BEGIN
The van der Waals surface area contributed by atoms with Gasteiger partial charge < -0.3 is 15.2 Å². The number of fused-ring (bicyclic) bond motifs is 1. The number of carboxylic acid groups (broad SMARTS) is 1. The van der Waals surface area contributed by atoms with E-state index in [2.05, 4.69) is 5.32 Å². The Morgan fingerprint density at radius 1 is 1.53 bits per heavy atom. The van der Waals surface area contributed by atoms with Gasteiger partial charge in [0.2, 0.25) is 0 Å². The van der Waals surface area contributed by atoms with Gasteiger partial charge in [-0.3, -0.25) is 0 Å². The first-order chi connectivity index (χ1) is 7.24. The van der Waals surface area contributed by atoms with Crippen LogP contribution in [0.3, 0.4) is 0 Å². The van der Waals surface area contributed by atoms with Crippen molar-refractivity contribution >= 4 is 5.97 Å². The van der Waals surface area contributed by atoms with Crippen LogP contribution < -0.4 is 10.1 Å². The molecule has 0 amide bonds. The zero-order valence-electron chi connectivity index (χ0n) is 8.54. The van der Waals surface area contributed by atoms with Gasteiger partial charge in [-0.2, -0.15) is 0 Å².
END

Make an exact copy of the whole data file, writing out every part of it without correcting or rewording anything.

The van der Waals surface area contributed by atoms with Gasteiger partial charge < -0.3 is 15.2 Å². The number of fused-ring (bicyclic) bond motifs is 1. The number of carboxylic acid groups (broad SMARTS) is 1. The van der Waals surface area contributed by atoms with E-state index in [2.05, 4.69) is 5.32 Å². The Morgan fingerprint density at radius 1 is 1.53 bits per heavy atom. The van der Waals surface area contributed by atoms with Gasteiger partial charge in [0.2, 0.25) is 0 Å². The van der Waals surface area contributed by atoms with Gasteiger partial charge in [-0.3, -0.25) is 0 Å². The first-order chi connectivity index (χ1) is 7.24. The van der Waals surface area contributed by atoms with Crippen LogP contribution in [0.3, 0.4) is 0 Å². The van der Waals surface area contributed by atoms with Crippen molar-refractivity contribution >= 4 is 5.97 Å². The van der Waals surface area contributed by atoms with Crippen LogP contribution < -0.4 is 10.1 Å². The molecule has 0 amide bonds. The zero-order valence-electron chi connectivity index (χ0n) is 8.54. The van der Waals surface area contributed by atoms with Gasteiger partial charge in [-0.2, -0.15) is 0 Å².